Effects of Autonomy Support and Emotion Regulation on Teacher Burnout in the Era of the COVID-19 Pandemic

Mei Lin Chang, Kennesaw State University
Rachel E. Gaines, Kennesaw State University
Kristen C. Mosley, The University of Texas at Austin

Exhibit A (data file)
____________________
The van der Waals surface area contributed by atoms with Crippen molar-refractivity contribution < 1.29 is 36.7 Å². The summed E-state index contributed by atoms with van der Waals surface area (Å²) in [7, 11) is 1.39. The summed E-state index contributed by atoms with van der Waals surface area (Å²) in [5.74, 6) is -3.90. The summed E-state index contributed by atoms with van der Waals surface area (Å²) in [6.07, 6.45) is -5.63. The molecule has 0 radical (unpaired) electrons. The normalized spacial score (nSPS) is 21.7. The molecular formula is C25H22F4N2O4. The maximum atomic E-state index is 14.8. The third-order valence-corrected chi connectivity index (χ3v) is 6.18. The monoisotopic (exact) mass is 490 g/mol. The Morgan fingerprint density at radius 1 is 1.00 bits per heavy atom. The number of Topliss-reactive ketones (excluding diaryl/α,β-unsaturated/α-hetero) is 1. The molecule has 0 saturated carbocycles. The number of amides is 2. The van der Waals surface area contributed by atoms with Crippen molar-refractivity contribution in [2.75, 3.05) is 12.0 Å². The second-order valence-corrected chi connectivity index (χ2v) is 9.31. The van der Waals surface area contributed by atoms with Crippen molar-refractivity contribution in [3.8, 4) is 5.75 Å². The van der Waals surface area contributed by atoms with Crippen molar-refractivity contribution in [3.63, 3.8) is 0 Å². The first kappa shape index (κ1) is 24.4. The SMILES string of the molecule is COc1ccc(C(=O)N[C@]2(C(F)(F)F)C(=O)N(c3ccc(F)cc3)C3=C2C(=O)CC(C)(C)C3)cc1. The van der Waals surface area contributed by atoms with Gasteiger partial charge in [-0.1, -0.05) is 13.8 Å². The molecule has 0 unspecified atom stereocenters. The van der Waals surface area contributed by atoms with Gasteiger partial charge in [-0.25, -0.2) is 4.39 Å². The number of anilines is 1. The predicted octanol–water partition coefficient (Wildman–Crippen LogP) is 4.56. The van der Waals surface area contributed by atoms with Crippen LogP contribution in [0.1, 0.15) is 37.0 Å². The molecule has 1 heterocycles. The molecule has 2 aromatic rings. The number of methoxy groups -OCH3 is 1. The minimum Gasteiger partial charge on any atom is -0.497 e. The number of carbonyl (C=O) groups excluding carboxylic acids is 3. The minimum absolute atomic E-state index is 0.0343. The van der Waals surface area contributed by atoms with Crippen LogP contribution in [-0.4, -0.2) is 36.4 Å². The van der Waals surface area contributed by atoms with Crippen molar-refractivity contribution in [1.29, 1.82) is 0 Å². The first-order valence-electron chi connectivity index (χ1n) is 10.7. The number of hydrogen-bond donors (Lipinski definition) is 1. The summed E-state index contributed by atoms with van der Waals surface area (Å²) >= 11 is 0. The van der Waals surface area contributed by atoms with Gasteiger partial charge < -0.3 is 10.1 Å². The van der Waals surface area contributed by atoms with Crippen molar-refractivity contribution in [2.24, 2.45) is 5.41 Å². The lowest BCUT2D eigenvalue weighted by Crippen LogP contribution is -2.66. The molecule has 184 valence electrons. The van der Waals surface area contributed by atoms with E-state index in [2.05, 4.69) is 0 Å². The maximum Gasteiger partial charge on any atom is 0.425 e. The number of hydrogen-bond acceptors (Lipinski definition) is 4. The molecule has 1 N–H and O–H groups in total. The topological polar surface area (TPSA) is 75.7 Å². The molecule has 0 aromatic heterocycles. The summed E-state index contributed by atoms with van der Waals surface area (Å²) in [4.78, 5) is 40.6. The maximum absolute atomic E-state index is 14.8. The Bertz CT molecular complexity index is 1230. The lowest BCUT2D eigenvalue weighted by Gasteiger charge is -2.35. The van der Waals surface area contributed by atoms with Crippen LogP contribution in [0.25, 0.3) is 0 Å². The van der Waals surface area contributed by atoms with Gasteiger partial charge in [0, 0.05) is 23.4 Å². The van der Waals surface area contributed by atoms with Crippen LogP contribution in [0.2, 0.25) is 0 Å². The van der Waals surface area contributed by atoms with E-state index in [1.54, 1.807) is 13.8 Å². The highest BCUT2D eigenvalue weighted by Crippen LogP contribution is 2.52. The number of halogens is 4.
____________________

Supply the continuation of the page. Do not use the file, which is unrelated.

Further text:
The COVID-19 pandemic has exacerbated levels of stress and anxiety for P-12 teachers around the globe. The present study aims to understand teachers’ emotional experiences and feelings of burnout during the pandemic, and how individual (i.e., emotion regulation strategies) or contextual factors (e.g., school administrative support) intersect with different facets of their emotional experiences. Using a sequential explanatory mixed methods design, we collected and examined survey and interview data from teachers in the southeastern United States. The structural equation model confirmed the relationships among the following latent variables: negative emotion, emotion regulation, autonomy support, burnout, and teacher enthusiasm. Qualitative findings provide further insight in the contextualized nature of these relationships and how they play out across various schools and districts.